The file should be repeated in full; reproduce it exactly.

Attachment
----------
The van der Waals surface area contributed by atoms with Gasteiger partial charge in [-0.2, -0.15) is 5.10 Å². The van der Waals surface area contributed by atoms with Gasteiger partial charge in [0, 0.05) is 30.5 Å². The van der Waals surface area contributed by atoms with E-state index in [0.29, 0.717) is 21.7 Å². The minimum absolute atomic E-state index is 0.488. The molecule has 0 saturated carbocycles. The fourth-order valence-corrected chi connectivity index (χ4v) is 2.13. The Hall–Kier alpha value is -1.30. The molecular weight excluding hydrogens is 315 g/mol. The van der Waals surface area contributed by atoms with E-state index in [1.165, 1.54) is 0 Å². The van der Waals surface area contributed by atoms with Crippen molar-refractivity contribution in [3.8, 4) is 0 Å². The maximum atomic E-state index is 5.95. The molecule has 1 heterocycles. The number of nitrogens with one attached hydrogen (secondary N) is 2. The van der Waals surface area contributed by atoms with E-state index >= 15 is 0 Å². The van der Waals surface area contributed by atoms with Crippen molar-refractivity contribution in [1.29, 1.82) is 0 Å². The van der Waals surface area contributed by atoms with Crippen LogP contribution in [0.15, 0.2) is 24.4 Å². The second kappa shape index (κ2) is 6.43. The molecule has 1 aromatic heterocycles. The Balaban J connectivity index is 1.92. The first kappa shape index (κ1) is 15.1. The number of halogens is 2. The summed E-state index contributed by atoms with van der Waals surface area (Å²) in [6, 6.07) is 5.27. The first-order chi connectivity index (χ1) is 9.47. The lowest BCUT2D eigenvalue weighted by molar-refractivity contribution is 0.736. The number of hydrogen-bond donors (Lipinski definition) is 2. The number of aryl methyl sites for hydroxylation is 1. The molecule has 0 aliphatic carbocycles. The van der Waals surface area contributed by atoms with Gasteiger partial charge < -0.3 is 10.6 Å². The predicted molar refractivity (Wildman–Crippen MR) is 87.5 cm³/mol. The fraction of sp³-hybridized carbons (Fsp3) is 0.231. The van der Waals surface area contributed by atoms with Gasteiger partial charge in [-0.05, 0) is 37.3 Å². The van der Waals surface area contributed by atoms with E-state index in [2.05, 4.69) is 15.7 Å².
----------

The van der Waals surface area contributed by atoms with Gasteiger partial charge in [-0.2, -0.15) is 5.10 Å². The van der Waals surface area contributed by atoms with Gasteiger partial charge in [0, 0.05) is 30.5 Å². The van der Waals surface area contributed by atoms with E-state index in [0.29, 0.717) is 21.7 Å². The minimum absolute atomic E-state index is 0.488. The molecule has 0 saturated carbocycles. The fourth-order valence-corrected chi connectivity index (χ4v) is 2.13. The Hall–Kier alpha value is -1.30. The molecular weight excluding hydrogens is 315 g/mol. The van der Waals surface area contributed by atoms with E-state index in [1.165, 1.54) is 0 Å². The van der Waals surface area contributed by atoms with Crippen molar-refractivity contribution in [3.8, 4) is 0 Å². The maximum atomic E-state index is 5.95. The molecule has 1 heterocycles. The number of nitrogens with one attached hydrogen (secondary N) is 2. The van der Waals surface area contributed by atoms with E-state index >= 15 is 0 Å². The van der Waals surface area contributed by atoms with Crippen molar-refractivity contribution in [1.29, 1.82) is 0 Å². The van der Waals surface area contributed by atoms with Crippen LogP contribution in [0.15, 0.2) is 24.4 Å². The second kappa shape index (κ2) is 6.43. The molecule has 1 aromatic heterocycles. The Balaban J connectivity index is 1.92. The first kappa shape index (κ1) is 15.1. The number of halogens is 2. The summed E-state index contributed by atoms with van der Waals surface area (Å²) in [6, 6.07) is 5.27. The first-order chi connectivity index (χ1) is 9.47. The lowest BCUT2D eigenvalue weighted by molar-refractivity contribution is 0.736. The number of hydrogen-bond donors (Lipinski definition) is 2. The number of aryl methyl sites for hydroxylation is 1. The molecule has 0 aliphatic carbocycles. The van der Waals surface area contributed by atoms with Gasteiger partial charge < -0.3 is 10.6 Å². The predicted molar refractivity (Wildman–Crippen MR) is 87.5 cm³/mol. The fraction of sp³-hybridized carbons (Fsp3) is 0.231. The van der Waals surface area contributed by atoms with Gasteiger partial charge in [-0.05, 0) is 37.3 Å². The van der Waals surface area contributed by atoms with E-state index in [2.05, 4.69) is 15.7 Å².